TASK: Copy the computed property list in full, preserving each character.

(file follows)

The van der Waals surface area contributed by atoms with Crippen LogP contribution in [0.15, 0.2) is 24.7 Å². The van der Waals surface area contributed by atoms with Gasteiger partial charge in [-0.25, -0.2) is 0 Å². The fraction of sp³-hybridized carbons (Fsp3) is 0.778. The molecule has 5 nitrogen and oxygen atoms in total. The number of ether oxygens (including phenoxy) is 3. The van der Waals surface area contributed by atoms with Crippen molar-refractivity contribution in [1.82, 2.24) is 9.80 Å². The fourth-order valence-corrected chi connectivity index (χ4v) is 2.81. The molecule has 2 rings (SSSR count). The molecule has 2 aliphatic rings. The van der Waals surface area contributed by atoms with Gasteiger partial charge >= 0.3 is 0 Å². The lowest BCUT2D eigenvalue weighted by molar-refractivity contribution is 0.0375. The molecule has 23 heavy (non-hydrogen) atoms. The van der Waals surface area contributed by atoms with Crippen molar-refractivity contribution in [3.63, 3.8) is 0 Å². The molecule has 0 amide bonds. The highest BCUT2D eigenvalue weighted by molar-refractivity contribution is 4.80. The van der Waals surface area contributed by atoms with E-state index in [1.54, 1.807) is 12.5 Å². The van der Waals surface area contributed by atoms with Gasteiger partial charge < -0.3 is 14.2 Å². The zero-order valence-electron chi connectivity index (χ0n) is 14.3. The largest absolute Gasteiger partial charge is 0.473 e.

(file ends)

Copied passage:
The van der Waals surface area contributed by atoms with Crippen LogP contribution in [0.15, 0.2) is 24.7 Å². The van der Waals surface area contributed by atoms with Gasteiger partial charge in [-0.25, -0.2) is 0 Å². The fraction of sp³-hybridized carbons (Fsp3) is 0.778. The molecule has 5 nitrogen and oxygen atoms in total. The number of ether oxygens (including phenoxy) is 3. The van der Waals surface area contributed by atoms with Crippen molar-refractivity contribution in [1.82, 2.24) is 9.80 Å². The fourth-order valence-corrected chi connectivity index (χ4v) is 2.81. The molecule has 2 rings (SSSR count). The molecule has 2 aliphatic rings. The van der Waals surface area contributed by atoms with Gasteiger partial charge >= 0.3 is 0 Å². The lowest BCUT2D eigenvalue weighted by molar-refractivity contribution is 0.0375. The molecule has 23 heavy (non-hydrogen) atoms. The van der Waals surface area contributed by atoms with Crippen molar-refractivity contribution in [3.63, 3.8) is 0 Å². The molecule has 0 amide bonds. The highest BCUT2D eigenvalue weighted by molar-refractivity contribution is 4.80. The van der Waals surface area contributed by atoms with E-state index in [1.54, 1.807) is 12.5 Å². The van der Waals surface area contributed by atoms with Gasteiger partial charge < -0.3 is 14.2 Å². The zero-order valence-electron chi connectivity index (χ0n) is 14.3. The largest absolute Gasteiger partial charge is 0.473 e.